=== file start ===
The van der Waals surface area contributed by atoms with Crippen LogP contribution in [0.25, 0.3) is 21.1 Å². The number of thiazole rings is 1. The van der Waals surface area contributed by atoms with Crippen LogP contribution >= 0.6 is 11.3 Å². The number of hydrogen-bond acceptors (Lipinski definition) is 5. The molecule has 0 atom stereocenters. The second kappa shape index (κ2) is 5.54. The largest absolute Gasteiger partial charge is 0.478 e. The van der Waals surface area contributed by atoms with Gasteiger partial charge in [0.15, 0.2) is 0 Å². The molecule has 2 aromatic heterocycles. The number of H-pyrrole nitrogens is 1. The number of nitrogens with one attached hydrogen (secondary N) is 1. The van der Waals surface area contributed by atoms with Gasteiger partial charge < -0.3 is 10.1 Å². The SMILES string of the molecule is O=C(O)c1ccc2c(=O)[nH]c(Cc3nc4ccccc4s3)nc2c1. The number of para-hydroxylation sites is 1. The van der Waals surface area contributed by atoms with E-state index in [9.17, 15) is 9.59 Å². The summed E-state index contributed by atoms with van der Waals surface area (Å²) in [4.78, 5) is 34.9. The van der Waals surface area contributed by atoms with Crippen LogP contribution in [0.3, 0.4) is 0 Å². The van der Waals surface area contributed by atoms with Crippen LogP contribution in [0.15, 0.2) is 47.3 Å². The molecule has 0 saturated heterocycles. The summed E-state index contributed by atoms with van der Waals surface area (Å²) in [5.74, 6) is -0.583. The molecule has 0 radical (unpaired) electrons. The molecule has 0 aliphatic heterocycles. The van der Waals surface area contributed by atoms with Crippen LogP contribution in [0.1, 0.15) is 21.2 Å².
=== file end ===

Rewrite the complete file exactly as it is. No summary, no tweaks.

The van der Waals surface area contributed by atoms with Crippen LogP contribution in [0.25, 0.3) is 21.1 Å². The number of thiazole rings is 1. The van der Waals surface area contributed by atoms with Crippen LogP contribution >= 0.6 is 11.3 Å². The number of hydrogen-bond acceptors (Lipinski definition) is 5. The molecule has 0 atom stereocenters. The second kappa shape index (κ2) is 5.54. The largest absolute Gasteiger partial charge is 0.478 e. The van der Waals surface area contributed by atoms with Gasteiger partial charge in [0.15, 0.2) is 0 Å². The molecule has 2 aromatic heterocycles. The number of H-pyrrole nitrogens is 1. The number of nitrogens with one attached hydrogen (secondary N) is 1. The van der Waals surface area contributed by atoms with Gasteiger partial charge < -0.3 is 10.1 Å². The SMILES string of the molecule is O=C(O)c1ccc2c(=O)[nH]c(Cc3nc4ccccc4s3)nc2c1. The number of para-hydroxylation sites is 1. The van der Waals surface area contributed by atoms with E-state index in [9.17, 15) is 9.59 Å². The summed E-state index contributed by atoms with van der Waals surface area (Å²) in [4.78, 5) is 34.9. The van der Waals surface area contributed by atoms with Crippen LogP contribution in [0.3, 0.4) is 0 Å². The van der Waals surface area contributed by atoms with Crippen LogP contribution in [0.15, 0.2) is 47.3 Å². The molecule has 0 saturated heterocycles. The summed E-state index contributed by atoms with van der Waals surface area (Å²) in [5.74, 6) is -0.583. The molecule has 0 radical (unpaired) electrons. The molecule has 0 aliphatic heterocycles. The van der Waals surface area contributed by atoms with Crippen LogP contribution in [0.1, 0.15) is 21.2 Å².